According to the National Adult Literacy Survey (NALS), 92 million adults in the United States - almost 48 percent of the population - have very low or low literacy skills. Reading and writing at these levels makes it difficult to earn a living wage and turns everyday tasks into extraordinary challenges.
For the 40 million adults in the United States with very low literacy skills - those designated by NALS as Level One - it is a struggle to read to their children or help with them with schoolwork. The reading level of these adults is severely limiting. They cannot understand the instructions on an appliance warranty, find an intersection on a street map, or locate two pieces of information in a sports article. Equally disturbing are the facts that 43 percent of those with the lowest literacy skills live in poverty and nearly one-third of prison inmates have very low literacy skills. Another 52 million adults have only low literacy skills (NALS Level Two). While these individuals have a basic ability to read, many everyday tasks are beyond their skill levels. They cannot, for example, write a short letter explaining a mistake on a credit card bill or use a calculator to figure out the difference between regular and sale prices described in an ad.
Low literacy skills significantly impact adultsí ability to be productive as citizens, parents or workers.
Forty-three percent of people with the lowest literacy skills live in poverty.
Over 75 percent of current welfare recipients have very low or low reading skills.
Only 30 percent of adults with very low literacy skills have full-time jobs. Some have part-time jobs, but over half of these adults no longer look for work.
Nearly one-third of prison inmates have very low literacy skills. Close to 40 percent more read only at a low level.
Several studies show that education programs reduce the likelihood that prison inmates return to jail after their release. A Federal Bureau of Prisons report found that completing an education course every six months reduced inmates' recidivism by almost 10%.
Even more widespread, the problem of people not reading--aliteracy--lowers the expectations and potential of the entire society. The life of the mind that practiced literacy engenders makes this recovery effort critical.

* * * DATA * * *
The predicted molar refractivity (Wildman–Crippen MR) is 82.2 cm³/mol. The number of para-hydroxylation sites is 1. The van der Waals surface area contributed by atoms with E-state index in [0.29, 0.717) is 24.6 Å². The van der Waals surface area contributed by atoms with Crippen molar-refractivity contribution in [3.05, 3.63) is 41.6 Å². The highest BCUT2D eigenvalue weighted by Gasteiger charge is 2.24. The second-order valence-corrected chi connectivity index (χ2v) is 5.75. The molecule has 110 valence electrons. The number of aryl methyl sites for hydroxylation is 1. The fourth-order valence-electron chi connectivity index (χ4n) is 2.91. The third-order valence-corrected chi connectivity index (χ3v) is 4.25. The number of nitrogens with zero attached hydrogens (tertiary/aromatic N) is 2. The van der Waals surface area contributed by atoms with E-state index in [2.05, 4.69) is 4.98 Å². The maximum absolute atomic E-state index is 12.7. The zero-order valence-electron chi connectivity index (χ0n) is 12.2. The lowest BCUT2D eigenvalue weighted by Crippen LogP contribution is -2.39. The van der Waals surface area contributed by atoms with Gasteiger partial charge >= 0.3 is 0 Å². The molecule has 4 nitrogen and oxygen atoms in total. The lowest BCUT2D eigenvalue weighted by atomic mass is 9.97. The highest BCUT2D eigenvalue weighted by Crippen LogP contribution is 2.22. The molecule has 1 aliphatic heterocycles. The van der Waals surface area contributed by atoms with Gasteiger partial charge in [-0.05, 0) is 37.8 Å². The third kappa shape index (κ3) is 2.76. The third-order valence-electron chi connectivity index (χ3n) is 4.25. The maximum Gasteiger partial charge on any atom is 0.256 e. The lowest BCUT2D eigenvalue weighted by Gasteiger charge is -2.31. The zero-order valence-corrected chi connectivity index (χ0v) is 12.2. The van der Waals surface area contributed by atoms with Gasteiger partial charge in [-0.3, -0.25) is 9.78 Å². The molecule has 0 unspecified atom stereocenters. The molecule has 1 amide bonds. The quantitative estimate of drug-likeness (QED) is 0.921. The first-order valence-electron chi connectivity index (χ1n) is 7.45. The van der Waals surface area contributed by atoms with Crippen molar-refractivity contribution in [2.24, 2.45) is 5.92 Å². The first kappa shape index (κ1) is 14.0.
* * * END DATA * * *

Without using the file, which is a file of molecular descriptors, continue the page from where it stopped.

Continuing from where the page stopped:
Prepare for a Literacy Program -- These first six sites are from an awesome on-line book and CD-Rom resource by the International Summer Institute for Linguistics
Basic Elements of Grant Writing -- Successful grant writing involves the coordination of several activities, including planning, searching for data and resources, writing and packaging a proposal, submitting a proposal to a funder, and follow-up.
Interactive On-line Adult Literacy Tutoring/Coaching Workshop -- A "Web Quest Workshop" that combines solo and team tasks using web sites and an Electronic Discussion Board. It covers Literacy, Adult Learning, Reading, Writing, Dyslexia, Study Skills, Numeracy (Basic Math), Teaching Speakers of Other Languages, and GED Preparation--all in the context of nonformal (voluntary) adult education.
Literacy Volunteers of America -- A fully integrated national network of local, state, and regional literacy providers that give adults and their families the opportunity to acquire skills to be effective in their roles as members of their families, communities, and workplaces
Adult Learning: An Overview -- Exploring four major research areas (self-directed learning, critical reflection, experiential learning and learning to learn) each of which have been proposed as representing unique and exclusive adult learning processes
Adult Learning -- Adult learning has been viewed as a process of being freed from the oppression of being illiterate, a means of gaining knowledge and skills, a way to satisfy learner needs, and a process of critical self-reflection that can lead to transformation.
Family Literacy: Respecting Family Ways -- This Digest discusses the family as a preferred place of literacy development and highlights family literacy initiatives that reflect respect for the family as a site of learning.
PBS Literacy Link -- The site that helps adults build essential skills for lifelong learning
Western/Pacific LINCS -- Western/Pacific LINCS provides free email, listservs, web hosting and development, and technical training to literacy programs throughout the western United States and the Pacific Islands.
Reading Matters! -- Reading matters reflected in these sites reflect the issues and ideas that matter most
Transformative Learning -- The kind of learning we do as we make meaning of our lives. . . a very popular topic in adult education because it doesn't just involve classroom learning--it involves learning about our lives. This is important because as adults, the meaning making process can change everything about how we look at work, family, and the world.